Norway's sovereign wealth fund, the world's biggest with assets of about $945 billion, has seen its returns eroded this year as the Covid-19 pandemic trashes equities. Its ethical approach to investing, however, may help it eventually emerge from the rout with fewer bruises than other asset managers.
Norges Bank Investment Management's equity portfolio was down about 23% through Wednesday, the fund said last week. That followed a return on stocks of 26% in 2019 that, along with its fixed income and property investments, contributed to an overall return for last year of almost 20%, the best performance since 2009.
None of that was too surprising.
Its equity returns act as a proxy for global stocks, which boomed last year and have plummeted in recent weeks.
What stands out, though, is how the fund is starting to reap the benefits of putting environmental, social and governance considerations at the forefront of its investment decisions, while the rest of the investing crowd starts to catch up with the need for capital allocation to serve a broader aim of ranges than just corporate profitability.
The details provided in the fund's "Return and Risk" report make it possible to discern a possible pathway to success.
The fund has two broad categories of companies it shuns and ejects from its benchmark calculations:
- Exclusions based on products discard weapons makers, tobacco companies and those that depend on coal production for their revenue;
- Exclusions based on corporate conduct cover firms guilty of corruption, environmental damage or human rights violations.
Overall, kicking miscreants out of the portfolio has boosted returns for the past two years.
The impact of that stance is evolving over time. As the chart shows, swings between positive and negative contributions are getting smaller.
When looked at since 2006, returns have been 1.3 percentage points lower than they would have been without the exclusions, according to the fund's calculations. But the bulk of that underperformance is because of a rip-roaring performance by tobacco companies Philip Morris International Inc. and Altria Group Inc. for most of that time, although they've dipped recently.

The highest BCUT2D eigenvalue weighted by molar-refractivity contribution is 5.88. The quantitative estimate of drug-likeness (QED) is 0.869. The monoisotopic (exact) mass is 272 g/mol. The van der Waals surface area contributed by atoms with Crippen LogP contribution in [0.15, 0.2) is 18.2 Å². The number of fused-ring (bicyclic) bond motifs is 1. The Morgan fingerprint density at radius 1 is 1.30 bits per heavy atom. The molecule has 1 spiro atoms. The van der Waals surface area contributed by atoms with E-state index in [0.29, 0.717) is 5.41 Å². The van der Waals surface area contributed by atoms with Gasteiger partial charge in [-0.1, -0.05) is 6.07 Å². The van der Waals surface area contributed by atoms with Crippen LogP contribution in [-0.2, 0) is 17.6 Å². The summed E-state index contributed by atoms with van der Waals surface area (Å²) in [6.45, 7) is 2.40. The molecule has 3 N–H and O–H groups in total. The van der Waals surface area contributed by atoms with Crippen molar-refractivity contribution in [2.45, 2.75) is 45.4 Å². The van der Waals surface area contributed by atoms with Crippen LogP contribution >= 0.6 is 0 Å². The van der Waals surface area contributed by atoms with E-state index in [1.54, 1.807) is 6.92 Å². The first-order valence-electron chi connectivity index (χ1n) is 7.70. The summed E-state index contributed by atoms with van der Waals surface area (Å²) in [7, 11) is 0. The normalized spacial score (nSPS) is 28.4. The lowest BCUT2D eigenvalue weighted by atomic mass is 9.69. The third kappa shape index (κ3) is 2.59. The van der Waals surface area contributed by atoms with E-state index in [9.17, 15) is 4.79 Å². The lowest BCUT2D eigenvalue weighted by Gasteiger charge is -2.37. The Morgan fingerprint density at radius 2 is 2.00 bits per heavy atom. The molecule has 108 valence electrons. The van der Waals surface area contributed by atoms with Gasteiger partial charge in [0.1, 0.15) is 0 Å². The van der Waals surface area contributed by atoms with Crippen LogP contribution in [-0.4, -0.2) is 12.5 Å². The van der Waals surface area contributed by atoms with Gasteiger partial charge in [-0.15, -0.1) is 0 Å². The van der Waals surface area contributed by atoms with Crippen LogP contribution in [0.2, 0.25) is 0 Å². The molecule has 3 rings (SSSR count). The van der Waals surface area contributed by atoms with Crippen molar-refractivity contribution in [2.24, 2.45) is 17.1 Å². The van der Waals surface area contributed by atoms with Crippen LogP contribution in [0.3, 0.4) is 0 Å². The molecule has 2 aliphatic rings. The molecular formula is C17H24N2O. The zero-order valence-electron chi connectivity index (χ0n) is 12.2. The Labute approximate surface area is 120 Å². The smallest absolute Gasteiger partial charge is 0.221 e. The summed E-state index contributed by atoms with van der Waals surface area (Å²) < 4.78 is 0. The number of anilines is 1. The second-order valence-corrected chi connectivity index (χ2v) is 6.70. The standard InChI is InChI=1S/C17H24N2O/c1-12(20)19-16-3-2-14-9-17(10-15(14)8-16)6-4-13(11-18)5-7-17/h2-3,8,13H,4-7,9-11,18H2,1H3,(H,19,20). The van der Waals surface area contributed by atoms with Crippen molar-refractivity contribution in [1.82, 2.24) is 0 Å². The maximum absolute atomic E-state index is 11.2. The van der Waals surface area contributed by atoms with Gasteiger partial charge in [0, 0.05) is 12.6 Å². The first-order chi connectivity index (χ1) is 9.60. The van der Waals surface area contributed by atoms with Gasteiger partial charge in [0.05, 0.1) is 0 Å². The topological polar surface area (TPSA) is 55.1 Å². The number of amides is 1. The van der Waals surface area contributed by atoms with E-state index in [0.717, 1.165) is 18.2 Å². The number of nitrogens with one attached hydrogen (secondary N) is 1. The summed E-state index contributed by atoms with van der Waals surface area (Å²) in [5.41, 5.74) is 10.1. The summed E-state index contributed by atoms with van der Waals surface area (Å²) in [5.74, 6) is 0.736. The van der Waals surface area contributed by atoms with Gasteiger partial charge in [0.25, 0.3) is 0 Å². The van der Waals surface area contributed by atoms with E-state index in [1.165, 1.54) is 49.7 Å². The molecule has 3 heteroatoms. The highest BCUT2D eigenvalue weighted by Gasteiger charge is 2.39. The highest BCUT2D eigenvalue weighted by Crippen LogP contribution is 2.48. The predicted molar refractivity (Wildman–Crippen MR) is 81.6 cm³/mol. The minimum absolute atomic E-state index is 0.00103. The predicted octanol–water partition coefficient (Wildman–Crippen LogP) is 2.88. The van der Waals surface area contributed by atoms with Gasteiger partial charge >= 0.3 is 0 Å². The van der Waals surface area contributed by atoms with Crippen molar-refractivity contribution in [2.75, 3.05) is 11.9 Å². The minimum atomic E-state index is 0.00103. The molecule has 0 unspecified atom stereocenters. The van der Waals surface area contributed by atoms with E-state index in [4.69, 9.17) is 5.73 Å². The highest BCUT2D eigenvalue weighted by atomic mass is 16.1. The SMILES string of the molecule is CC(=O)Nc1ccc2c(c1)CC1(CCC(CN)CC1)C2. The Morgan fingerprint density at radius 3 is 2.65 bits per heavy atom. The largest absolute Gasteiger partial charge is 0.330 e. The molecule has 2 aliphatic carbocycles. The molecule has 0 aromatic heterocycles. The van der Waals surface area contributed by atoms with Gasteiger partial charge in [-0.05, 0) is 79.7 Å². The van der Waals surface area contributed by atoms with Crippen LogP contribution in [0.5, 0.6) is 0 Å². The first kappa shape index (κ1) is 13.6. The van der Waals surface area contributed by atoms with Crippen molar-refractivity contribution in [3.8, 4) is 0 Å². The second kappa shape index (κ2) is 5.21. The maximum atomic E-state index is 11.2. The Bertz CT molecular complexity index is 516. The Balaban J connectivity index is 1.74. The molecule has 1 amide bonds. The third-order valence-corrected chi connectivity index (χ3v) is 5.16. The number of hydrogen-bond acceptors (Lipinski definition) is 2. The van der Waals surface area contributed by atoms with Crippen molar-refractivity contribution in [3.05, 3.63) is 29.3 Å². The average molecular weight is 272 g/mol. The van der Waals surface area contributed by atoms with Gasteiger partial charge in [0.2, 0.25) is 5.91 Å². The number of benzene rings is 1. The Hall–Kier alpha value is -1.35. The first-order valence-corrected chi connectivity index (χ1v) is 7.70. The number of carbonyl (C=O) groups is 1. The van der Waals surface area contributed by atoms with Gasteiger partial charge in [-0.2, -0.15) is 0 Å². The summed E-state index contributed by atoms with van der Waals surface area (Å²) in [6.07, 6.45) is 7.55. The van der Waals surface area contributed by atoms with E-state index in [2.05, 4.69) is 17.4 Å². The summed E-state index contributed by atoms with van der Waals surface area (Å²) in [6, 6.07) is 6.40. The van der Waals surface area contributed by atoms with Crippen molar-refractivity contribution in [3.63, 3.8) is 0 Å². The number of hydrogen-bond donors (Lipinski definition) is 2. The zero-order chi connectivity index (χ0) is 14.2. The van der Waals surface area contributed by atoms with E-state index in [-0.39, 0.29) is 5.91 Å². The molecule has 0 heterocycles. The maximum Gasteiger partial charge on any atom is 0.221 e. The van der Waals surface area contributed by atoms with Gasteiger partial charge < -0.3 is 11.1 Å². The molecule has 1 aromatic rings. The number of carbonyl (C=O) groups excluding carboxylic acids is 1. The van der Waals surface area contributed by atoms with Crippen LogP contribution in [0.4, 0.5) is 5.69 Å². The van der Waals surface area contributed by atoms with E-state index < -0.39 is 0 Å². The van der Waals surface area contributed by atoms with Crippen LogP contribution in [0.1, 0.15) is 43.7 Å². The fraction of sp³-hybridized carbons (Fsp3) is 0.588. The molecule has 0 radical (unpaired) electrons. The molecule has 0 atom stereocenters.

As a result, the decision to exclude tobacco producers and makers of other potentially harmful products have subtracted 2.1 percentage points from returns in the past decade and a half or so. But that only tells part of the story.
By contrast, the decision to avoid companies on the basis of their conduct toward society has actually boosted returns by 0.8 percentage point since 2006, the fund calculates. Moreover, as environmental, social and governance issues have become more prevalent in portfolio construction across the industry as a whole and more fund managers adopt similar exclusion policies, the Norwegian fund is starting to see benefits from its stance on both categorizations.
Last year, for example, barring companies that depend on coal for their revenue, whether by mining the fossil fuel or using it to generate power, added 8 basis points to returns; shunning tobacco companies, which fell out of favor with investors last year relative to the broader market, added a further 4 basis points.
Those are small numbers given the amount of money involved. But Norway's sovereign fund has been a trailblazer in its willingness to withhold capital from companies deemed not to share its values. If it can prove that doing good need not mean sacrificing returns, more of the asset management community might be persuaded to follow suit "" for all of our sakes.